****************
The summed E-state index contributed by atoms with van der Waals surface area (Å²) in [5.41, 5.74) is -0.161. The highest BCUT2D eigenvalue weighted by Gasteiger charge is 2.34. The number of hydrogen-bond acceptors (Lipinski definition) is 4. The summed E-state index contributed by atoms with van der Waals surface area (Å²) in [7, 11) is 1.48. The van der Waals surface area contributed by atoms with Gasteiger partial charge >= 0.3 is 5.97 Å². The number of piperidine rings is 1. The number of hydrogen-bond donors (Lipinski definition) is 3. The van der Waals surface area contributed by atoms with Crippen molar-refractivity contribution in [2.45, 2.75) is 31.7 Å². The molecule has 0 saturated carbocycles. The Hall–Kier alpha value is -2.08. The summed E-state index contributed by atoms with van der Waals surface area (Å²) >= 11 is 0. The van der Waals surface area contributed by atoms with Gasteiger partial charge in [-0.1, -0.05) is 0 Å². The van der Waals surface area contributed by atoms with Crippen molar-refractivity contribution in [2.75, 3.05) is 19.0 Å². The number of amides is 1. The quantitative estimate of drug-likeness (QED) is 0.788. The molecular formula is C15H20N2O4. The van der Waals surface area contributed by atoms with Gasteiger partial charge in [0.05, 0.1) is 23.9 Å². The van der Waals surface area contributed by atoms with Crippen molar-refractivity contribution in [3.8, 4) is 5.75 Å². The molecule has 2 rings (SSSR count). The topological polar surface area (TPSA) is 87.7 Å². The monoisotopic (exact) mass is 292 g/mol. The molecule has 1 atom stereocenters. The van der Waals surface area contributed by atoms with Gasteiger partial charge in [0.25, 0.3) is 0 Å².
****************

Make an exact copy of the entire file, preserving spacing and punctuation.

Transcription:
The summed E-state index contributed by atoms with van der Waals surface area (Å²) in [5.41, 5.74) is -0.161. The highest BCUT2D eigenvalue weighted by Gasteiger charge is 2.34. The number of hydrogen-bond acceptors (Lipinski definition) is 4. The summed E-state index contributed by atoms with van der Waals surface area (Å²) in [7, 11) is 1.48. The van der Waals surface area contributed by atoms with Gasteiger partial charge >= 0.3 is 5.97 Å². The number of piperidine rings is 1. The number of hydrogen-bond donors (Lipinski definition) is 3. The van der Waals surface area contributed by atoms with Crippen molar-refractivity contribution in [2.45, 2.75) is 31.7 Å². The molecule has 0 saturated carbocycles. The Hall–Kier alpha value is -2.08. The summed E-state index contributed by atoms with van der Waals surface area (Å²) >= 11 is 0. The van der Waals surface area contributed by atoms with Gasteiger partial charge in [-0.1, -0.05) is 0 Å². The van der Waals surface area contributed by atoms with Crippen molar-refractivity contribution in [2.75, 3.05) is 19.0 Å². The number of amides is 1. The quantitative estimate of drug-likeness (QED) is 0.788. The molecular formula is C15H20N2O4. The van der Waals surface area contributed by atoms with Gasteiger partial charge in [0.05, 0.1) is 23.9 Å². The van der Waals surface area contributed by atoms with Crippen molar-refractivity contribution in [3.8, 4) is 5.75 Å². The molecule has 2 rings (SSSR count). The topological polar surface area (TPSA) is 87.7 Å². The monoisotopic (exact) mass is 292 g/mol. The molecule has 1 atom stereocenters. The van der Waals surface area contributed by atoms with Gasteiger partial charge in [0.25, 0.3) is 0 Å².